“What’s a ‘slip’,” I casually asked the guys one day. I thought for a second my lips would be ripped off my face and whipped with my tongue.
“There is no such word in your vocabulary,” they screamed in unison. “Maybe there is a different definition in Webster’s, but in your dictionary, Cherie, and that’s the only one that counts, it means just one thing. Slip=Death. There is no going back out and strolling back in. You get no second chance. You’ll hear people say, if you can’t remember the last time you used then it wasn’t. Well, you better recall every detail of that nightmare on July 15th, because that was it for you. You may still have the luxury of being crazy, but you can never drink a drop or pop an aspirin again.” The men were livid, but through the ranting I saw the fear in their eyes that I would even broach the subject.
“Slip! How ridiculous,” they continued to yell, “You don’t just trip and fall and end up back out there. It’s a deliberate, self-sabotaging decision a person makes. A person that wants to run from the scary world of living sober and clean because it takes guts to follow the steps and be rigorously honest. It’s nice and Pollyannaish to throw around the slogans ‘One Day At A Time’ and ‘Just For Today’. But, you better wise up, Honey, this isn’t a 24 hour proposition for you. It’s forever. It’s a lifetime. Get that through your thick skull and you will never consider for a moment gambling with a ‘Slip’.”
If there was one thing that made the most of an impression with me throughout my years in recovery it was that lecture. Tragically, these guys couldn’t practice what they preached. Each went back out and never returned. I buried them all.
I was taught, from the beginning, the importance of giving back what was freely given to me. In the early days, I accompanied old-timers on hundreds of 12th-Step calls. I, likewise, joined them on visits to various hospitals and institutions in the greater metropolis. Of course, I was not permitted to personally deal with the patients and inmates because of limited experience in sobriety and chemical freedom, but I was allowed to set up chairs, dump ashtrays, and make coffee. After a year or so, I graduated and was given the honor of being a greeter at the door of Intergroup.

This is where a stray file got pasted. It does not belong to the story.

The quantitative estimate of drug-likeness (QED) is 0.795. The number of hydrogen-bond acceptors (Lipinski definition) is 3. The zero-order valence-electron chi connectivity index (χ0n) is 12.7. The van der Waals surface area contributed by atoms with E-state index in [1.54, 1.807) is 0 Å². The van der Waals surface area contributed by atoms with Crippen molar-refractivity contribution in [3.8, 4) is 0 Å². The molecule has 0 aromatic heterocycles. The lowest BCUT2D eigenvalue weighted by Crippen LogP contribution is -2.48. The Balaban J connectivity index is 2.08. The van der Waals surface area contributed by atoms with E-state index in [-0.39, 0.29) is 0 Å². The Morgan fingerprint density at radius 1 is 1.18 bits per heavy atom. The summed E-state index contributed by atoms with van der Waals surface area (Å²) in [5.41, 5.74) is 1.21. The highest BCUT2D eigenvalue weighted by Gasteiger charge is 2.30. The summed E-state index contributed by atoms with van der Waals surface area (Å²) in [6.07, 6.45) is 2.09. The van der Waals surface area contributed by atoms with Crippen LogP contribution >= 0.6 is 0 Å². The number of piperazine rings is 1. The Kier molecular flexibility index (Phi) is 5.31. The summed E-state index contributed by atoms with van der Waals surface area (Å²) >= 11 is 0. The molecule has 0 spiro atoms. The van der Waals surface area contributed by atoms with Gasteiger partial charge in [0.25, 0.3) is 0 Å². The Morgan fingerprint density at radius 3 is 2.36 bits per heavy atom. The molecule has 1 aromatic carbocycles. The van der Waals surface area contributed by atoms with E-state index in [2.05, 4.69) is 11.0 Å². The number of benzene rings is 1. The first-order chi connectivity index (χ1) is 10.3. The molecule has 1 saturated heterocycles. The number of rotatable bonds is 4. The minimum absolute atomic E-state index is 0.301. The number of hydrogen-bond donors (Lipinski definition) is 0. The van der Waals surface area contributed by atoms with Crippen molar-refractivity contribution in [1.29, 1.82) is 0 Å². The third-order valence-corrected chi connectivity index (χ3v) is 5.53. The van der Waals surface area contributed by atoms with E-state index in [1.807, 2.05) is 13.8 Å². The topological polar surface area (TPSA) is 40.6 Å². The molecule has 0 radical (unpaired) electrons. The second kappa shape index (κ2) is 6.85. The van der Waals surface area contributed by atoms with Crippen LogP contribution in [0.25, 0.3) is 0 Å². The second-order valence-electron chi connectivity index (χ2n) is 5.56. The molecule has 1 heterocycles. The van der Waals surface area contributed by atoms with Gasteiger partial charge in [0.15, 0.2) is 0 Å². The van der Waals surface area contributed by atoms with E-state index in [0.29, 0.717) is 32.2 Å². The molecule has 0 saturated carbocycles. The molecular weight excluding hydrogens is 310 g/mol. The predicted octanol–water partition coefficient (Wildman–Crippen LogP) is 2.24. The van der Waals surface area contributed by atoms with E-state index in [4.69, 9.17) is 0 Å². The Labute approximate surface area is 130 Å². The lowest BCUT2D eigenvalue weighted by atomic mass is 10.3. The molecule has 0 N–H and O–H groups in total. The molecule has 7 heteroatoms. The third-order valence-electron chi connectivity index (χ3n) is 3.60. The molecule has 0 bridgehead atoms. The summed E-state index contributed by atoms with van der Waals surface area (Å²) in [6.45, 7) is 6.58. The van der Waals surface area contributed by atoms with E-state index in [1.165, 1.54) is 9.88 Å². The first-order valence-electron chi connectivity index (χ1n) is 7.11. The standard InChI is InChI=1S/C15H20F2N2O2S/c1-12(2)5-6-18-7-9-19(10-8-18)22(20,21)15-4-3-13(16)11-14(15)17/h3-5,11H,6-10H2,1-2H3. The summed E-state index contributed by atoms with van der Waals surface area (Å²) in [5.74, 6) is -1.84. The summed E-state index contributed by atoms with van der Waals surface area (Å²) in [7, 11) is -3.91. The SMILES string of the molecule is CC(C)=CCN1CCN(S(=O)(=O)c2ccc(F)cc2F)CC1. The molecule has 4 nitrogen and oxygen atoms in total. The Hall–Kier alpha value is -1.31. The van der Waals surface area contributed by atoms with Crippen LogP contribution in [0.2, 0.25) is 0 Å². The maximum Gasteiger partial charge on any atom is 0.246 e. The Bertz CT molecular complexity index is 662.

I watch people come and go in large numbers these days because they are rushed and expected to “get it” in a six-week period or god forbid, before their insurance runs out. I was told I was a work in progress and it took me a long time to get sick and it would take an even longer time for me to get better. I was once told by a newcomer that he had a month in treatment and that was equivalent to five years in the program. Needless to say, he didn’t make it.
Living in the solution and not the problem was making my life far different from anything I had ever experienced before. Of course, I still made many, many mistakes and used horrible judgment. However, I never picked up a drug or drink and learned from those transgressions and was constantly trying to be the healthiest and best person I could possibly be.
To be continued…
~by Cherie Leahy Smith
- Reflection of a Recovering Guest Blogger, #4, Part 1 (onemindmanydetours.wordpress.com)
- Reflection of a Recovering Guest Blogger, #4, Part 4 (onemindmanydetours.wordpress.com)
- 12 Steps to Recovery (counselingatheritage.wordpress.com)
- what about Lois… (chipinmyheart.wordpress.com)